Most GDPR news stories over the past year highlighted the potential €20,000,000 fines and the new 72-hour breach notification requirement. Yes, those are provocative highlights that generate clicks and views, but they don’t provide much guidance for organizations, security compliance officers, and IT security professionals who need to develop a GDPR data breach response plan.

As stated in a previous blog (What GDPR Compliance means to the IT Security Professional), most of the GDPR concerns organizational measures related to processes, policy, and documentation—not IT Security. But certainly, we can agree that detecting breaches and promptly alerting authorities and individuals falls on the lap of the IT Security professional, right? Nope. Not exactly.

Related: What Is GDPR Compliance?

GDPR Notification Requirements

Before you download or create a GDPR breach notification template, let’s break down what should be considered before you sound that breach alarm and draw a lot of unnecessary attention to you and your organization. Within the context of the GDPR, you need to know:

  • What is a breach?
  • When you should report breaches to authorities?
  • When you should report breaches to individuals?
  • What to include in your notification?

Navigating the official GDPR to answer these questions is like walking through a house-of-mirrors. Some articles refer to multiple other articles or even sections of the same article, so you can’t focus on just one section of the GDPR to explain the notification requirements and potential fines. But understanding these five sections are a good place start:

  • Recital 12 – Personal data breach (definition)
  • Recital 75 – Risk to the rights and freedoms of natural persons
  • Article 33 – Notification of a personal data breach to the GDPR supervisory authority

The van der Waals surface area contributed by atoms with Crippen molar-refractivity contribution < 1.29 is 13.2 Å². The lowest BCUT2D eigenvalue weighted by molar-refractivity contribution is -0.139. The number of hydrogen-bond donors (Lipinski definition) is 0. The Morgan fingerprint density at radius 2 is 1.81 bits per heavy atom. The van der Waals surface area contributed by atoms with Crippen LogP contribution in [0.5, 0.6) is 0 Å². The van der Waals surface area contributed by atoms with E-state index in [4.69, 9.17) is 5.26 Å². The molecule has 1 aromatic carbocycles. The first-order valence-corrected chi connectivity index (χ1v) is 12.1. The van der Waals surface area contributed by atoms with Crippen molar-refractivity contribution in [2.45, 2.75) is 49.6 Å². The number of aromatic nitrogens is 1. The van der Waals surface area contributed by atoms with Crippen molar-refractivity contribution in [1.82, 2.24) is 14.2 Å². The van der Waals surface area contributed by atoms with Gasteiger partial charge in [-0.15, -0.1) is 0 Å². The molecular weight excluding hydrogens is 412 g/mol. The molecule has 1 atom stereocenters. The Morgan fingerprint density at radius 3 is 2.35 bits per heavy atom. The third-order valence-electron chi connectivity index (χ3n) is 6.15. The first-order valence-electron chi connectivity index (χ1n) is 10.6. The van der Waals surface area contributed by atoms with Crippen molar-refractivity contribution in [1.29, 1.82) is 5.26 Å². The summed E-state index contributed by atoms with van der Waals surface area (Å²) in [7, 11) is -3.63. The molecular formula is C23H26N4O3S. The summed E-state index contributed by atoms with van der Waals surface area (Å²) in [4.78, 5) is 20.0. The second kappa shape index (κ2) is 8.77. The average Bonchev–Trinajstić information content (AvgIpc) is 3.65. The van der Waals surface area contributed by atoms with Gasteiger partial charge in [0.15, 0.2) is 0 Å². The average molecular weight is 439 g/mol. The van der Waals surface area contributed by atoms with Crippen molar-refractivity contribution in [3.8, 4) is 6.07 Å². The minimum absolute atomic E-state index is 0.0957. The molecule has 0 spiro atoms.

• Article 34 – Communication of a personal data breach to the data subject
  • Article 83 – General conditions for imposing administrative fines

What is a breach according to the GDPR?

Data Breach – To most people, a data breach means sensitive/private data has been exposed or stolen. Infamous examples include Yahoo!, the Equifax data breach, and the Target breach in which personal information like email addresses, passwords, social security numbers, and credit card numbers were compromised and are no longer considered confidential.



Personal Data Breach – The GDPR breach definition expands the definition of a data breach to include impacts on the availability and integrity of personal information in addition to confidentiality. Recital 12 of the GDPR states:

“’personal data breach’ means a breach of security leading to the accidental or unlawful destruction, loss, alteration, unauthorised disclosure of, or access to, personal data transmitted, stored or otherwise processed.”



An example of a breach of availability and integrity would be the 2017 WannaCry ransomware attack. With WannaCry, nobody “ran off” with protected data. Instead attackers encrypted the protected data where it was located and made it inaccessible to organizations who needed it to provide services to their customers. In fact, WannaCry affected thousands of hospital computers and devices including MRI scanners, blood-storage refrigerators, and operating room equipment—impacting their ability to deliver critical services to their customers which by definition affects the “rights and freedoms” of the individuals who trusted the organizations with their personal data.

Another example that would now qualify as a GDPR breach is the Facebook-Cambridge Analytica data scandal, where more than 87 million Facebook users’ personal data was shared with a third-party organization—without clear and explicit permission—and used to influence voter opinions by Cambridge Analytica and politicians who bought the data. This might be considered a breach of confidentiality and integrity within the GDPR (I just call it a blatant breach of trust) and would certainly be GDPR headlines if it happened today.

When should you notify authorities? (GDPR Article 33)

Without “looking at your textbooks” most of you would say that Article 33 requires that authorities should be notified about a personal data breach within 72-hours (if you sit in the front row of the class you might correctly add “once becoming aware of it”). But the devil is in the details. Some clarity: